Stroke is a critical event that causes the disruption of neural connections. There is increasing evidence that the brain tries to reorganize itself and to replace the damaged circuits, by establishing compensatory pathways. Intra- and extra-cellular currents are involved in the communication between neurons and the macroscopic effects of such currents can be detected at the scalp through electroencephalographic (EEG) sensors. EEG can be used to study the lesions in the brain indirectly, by studying their effects on the brain electrical activity. The primary goal of the present work was to investigate possible asymmetries in the activity of the two hemispheres, in the case one of them is affected by a lesion due to stroke. In particular, the compressibility of High-Density-EEG (HD-EEG) recorded at the two hemispheres was investigated since the presence of the lesion is expected to impact on the regularity of EEG signals. The secondary objective was to evaluate if standard low density EEG is able to provide such information. Eighteen patients with unilateral stroke were recruited and underwent HD-EEG recording. Each EEG signal was compressively sensed, using Block Sparse Bayesian Learning, at increasing compression rate. The two hemispheres showed significant differences in the compressibility of EEG. Signals acquired at the electrode locations of the affected hemisphere showed a better reconstruction quality, quantified by the Structural SIMilarity index (SSIM), than the EEG signals recorded at the healthy hemisphere (p < 0.05), for each compression rate value. The presence of the lesion seems to induce an increased regularity in the electrical activity of the brain, thus an increased compressibility.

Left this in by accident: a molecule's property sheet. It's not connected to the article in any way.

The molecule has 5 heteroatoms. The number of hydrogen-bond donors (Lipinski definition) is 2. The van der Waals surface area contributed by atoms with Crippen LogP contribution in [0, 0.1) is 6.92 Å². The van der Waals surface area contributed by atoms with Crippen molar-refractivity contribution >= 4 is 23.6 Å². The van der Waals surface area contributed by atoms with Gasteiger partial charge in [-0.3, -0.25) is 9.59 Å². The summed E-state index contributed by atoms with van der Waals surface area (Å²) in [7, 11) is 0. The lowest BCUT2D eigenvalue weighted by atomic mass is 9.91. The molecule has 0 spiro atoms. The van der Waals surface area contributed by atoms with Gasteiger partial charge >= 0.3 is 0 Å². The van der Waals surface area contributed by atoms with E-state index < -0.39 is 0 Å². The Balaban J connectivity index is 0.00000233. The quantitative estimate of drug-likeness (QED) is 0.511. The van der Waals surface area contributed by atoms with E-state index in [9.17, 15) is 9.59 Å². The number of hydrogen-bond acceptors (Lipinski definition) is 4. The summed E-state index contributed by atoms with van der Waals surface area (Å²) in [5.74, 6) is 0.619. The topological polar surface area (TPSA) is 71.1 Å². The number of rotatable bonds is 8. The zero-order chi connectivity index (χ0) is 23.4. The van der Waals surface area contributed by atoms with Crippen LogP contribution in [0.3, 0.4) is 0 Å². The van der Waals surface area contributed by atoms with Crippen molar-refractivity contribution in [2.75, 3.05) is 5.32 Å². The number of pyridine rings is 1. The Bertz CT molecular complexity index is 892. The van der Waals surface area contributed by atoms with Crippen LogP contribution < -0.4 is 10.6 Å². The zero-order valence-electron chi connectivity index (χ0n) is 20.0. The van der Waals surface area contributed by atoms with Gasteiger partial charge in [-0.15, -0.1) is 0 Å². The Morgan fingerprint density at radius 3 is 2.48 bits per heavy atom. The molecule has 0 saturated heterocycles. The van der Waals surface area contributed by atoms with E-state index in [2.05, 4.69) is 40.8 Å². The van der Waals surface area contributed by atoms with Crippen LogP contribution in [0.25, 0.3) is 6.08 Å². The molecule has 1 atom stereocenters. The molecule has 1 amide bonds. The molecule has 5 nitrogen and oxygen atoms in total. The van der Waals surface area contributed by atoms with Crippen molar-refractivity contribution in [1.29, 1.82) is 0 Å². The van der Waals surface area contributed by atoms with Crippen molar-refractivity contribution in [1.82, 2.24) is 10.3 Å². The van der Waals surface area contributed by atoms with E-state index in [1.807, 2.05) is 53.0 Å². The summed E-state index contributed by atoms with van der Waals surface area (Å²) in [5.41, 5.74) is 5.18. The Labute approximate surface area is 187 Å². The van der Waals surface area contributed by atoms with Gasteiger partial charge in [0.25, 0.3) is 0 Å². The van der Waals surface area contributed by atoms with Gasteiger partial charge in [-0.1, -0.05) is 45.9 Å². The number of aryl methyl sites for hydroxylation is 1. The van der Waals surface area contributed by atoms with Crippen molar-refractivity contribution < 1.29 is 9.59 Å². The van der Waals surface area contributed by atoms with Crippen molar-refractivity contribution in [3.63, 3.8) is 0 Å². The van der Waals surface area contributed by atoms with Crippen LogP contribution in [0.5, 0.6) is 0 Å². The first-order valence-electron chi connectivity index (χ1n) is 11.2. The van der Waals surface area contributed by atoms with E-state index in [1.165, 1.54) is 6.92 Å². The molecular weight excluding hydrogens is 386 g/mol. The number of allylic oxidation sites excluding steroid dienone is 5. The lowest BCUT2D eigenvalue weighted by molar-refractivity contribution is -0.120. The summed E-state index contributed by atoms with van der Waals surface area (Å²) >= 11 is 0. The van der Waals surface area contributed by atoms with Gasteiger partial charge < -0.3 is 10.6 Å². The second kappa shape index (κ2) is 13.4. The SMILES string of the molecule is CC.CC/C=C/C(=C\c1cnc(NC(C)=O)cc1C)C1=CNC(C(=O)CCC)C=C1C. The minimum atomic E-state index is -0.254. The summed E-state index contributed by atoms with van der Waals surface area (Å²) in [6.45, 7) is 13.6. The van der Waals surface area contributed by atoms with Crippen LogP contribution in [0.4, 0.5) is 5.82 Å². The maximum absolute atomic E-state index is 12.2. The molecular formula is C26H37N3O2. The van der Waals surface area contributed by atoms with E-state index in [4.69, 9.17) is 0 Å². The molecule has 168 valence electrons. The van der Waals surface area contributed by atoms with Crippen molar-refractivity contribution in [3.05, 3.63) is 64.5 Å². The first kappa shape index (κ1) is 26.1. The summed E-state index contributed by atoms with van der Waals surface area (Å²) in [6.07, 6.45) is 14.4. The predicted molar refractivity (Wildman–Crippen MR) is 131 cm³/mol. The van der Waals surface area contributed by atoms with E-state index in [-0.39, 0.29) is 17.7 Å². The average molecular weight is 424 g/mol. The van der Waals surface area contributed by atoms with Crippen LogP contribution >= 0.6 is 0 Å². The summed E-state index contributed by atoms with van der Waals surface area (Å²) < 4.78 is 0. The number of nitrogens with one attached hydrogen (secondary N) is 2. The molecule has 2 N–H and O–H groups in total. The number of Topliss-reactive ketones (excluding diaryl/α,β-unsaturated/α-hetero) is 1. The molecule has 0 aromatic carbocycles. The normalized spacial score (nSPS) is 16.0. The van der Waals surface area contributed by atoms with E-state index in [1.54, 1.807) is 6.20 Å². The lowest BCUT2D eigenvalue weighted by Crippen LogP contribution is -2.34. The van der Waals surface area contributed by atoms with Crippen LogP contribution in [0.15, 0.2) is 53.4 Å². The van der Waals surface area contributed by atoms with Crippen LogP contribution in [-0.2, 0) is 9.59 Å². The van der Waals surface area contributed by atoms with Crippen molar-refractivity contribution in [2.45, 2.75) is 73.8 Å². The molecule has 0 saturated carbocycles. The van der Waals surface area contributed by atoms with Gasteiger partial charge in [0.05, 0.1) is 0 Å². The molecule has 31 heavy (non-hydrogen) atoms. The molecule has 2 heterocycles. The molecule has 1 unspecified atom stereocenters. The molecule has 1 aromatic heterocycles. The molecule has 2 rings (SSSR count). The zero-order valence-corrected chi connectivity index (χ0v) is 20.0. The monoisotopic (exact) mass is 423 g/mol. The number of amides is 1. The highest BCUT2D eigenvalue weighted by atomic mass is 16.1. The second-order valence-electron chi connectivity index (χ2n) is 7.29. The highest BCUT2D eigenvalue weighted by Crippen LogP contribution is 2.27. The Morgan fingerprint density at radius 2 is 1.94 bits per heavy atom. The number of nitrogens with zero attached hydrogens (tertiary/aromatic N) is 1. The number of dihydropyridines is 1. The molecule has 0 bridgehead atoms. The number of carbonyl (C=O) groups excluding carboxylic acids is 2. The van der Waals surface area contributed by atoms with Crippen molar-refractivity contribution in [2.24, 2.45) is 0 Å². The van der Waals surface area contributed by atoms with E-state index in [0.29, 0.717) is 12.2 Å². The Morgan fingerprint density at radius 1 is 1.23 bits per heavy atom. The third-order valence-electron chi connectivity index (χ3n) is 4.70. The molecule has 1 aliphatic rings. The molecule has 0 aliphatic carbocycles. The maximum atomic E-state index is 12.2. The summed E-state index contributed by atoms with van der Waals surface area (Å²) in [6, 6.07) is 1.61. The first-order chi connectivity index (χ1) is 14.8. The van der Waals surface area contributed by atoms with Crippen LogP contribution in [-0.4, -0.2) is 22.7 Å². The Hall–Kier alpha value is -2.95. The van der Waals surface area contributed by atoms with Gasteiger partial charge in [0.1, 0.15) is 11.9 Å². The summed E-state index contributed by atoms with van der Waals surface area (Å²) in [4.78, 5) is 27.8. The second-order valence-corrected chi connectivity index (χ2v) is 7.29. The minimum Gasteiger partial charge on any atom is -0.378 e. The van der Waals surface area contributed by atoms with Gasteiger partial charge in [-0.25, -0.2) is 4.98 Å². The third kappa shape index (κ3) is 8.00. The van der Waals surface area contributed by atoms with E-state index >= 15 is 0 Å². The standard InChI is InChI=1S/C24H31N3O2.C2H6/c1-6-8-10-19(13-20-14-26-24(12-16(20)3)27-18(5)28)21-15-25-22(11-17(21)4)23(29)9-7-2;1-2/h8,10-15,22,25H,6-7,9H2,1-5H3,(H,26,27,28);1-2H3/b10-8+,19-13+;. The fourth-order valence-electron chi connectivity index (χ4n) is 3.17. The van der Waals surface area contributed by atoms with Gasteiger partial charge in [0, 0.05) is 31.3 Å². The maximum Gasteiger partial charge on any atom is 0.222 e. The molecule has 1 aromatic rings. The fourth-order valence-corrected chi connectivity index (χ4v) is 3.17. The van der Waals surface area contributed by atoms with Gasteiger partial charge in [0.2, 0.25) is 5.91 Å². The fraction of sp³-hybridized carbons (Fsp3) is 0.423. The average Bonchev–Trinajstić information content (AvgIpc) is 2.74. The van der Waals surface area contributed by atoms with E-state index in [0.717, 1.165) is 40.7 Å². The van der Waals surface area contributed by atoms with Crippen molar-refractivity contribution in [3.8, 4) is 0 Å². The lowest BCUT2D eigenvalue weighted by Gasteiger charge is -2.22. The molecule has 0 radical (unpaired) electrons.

- compressive sensing
- High-Density Electroencephalography
ASJC Scopus subject areas
- Analytical Chemistry
- Atomic and Molecular Physics, and Optics
- Electrical and Electronic Engineering